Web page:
Ages 8+


Reviewed by Horn Book Magazine Reviews (Horn Book Magazine Reviews 1999 #3)
From the table of contents, in which chapters are labeled as acts and scenes, to the additional material at the back, Aliki's enthusiasm and respect for her subject is in clear evidence. Relevant quotes from Shakespeare's plays are placed throughout the book, which provides a fine introduction to both bard and theater through a logically organized and engaging text, plenty of detailed illustrations with informative captions, and a clean design. Following her description of Shakespeare's life and death, Aliki brings readers into the present with an introduction to Sam Wanamaker, the American actor and director responsible for the rebuilding of the Globe Theatre in London. Wanamaker died in 1993, four years before the new Globe opened, but Aliki proposes that "he lives on in the Globe playhouse he dreamed for us, just as Will lives on in his immortal plays." All's well that ends well-an appropriate conclusion for both topic and audience. As with Shakespeare, there's something here for every mood: history, biography, theater, and architecture commingle, with comedy, tragedy, romance, and poetry playing bit parts. Appended are a list of Shakespeare's works, a chronology, and a surprising list of words and expressions (including horn-book!) said to be invented by Shakespeare. j.m.b. Copyright 1999 Horn Book Magazine Reviews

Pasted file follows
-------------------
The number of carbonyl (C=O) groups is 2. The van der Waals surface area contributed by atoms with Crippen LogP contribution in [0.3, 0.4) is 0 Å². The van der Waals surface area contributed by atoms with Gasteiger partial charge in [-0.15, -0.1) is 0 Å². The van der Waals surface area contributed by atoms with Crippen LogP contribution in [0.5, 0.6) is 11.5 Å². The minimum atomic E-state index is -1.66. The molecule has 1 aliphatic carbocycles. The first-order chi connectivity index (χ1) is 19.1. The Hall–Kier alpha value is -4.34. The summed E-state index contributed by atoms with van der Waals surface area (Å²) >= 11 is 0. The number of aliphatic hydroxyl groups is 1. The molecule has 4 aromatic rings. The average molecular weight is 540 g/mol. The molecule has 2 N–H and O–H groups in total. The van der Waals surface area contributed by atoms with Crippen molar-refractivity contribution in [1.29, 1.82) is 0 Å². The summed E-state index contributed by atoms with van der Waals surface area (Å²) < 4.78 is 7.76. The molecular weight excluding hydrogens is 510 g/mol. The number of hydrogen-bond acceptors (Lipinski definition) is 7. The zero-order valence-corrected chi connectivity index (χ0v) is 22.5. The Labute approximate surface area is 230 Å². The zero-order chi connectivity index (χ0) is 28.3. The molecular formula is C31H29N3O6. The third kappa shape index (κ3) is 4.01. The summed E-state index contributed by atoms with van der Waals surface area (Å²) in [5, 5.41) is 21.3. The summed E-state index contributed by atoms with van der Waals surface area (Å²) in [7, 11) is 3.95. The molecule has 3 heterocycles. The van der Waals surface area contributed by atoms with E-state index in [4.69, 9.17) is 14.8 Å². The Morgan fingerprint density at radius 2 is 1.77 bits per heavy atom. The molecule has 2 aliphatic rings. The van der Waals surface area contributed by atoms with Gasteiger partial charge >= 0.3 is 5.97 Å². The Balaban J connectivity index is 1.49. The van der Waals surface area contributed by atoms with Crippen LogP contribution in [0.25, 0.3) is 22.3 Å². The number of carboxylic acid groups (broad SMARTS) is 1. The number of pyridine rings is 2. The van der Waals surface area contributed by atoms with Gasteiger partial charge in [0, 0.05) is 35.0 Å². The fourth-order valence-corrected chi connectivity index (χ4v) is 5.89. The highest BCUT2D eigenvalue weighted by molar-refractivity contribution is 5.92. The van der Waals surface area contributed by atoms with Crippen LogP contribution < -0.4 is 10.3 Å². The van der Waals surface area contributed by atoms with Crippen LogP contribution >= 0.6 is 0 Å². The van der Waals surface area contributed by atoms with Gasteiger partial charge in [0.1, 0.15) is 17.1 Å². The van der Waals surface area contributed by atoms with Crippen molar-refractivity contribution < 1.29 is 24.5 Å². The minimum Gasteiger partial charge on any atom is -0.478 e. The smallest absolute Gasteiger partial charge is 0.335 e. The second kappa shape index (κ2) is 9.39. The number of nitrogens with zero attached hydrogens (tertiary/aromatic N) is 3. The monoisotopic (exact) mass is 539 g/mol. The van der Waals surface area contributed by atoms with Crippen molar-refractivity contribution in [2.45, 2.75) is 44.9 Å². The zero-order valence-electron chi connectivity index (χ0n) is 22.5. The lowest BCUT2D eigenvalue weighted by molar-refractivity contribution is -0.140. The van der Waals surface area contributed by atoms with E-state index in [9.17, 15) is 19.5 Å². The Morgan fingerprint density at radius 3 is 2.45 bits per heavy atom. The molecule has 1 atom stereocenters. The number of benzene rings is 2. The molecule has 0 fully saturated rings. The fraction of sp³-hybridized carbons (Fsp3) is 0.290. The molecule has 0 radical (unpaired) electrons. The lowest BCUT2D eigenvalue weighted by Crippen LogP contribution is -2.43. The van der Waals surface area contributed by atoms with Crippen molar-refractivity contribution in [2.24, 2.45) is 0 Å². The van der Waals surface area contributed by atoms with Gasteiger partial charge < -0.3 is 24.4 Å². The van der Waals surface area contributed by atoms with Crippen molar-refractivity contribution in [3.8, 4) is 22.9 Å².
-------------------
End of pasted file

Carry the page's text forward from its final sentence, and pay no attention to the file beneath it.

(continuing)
Reviewed by Publishers Weekly Reviews (PW Reviews 1999 May #5)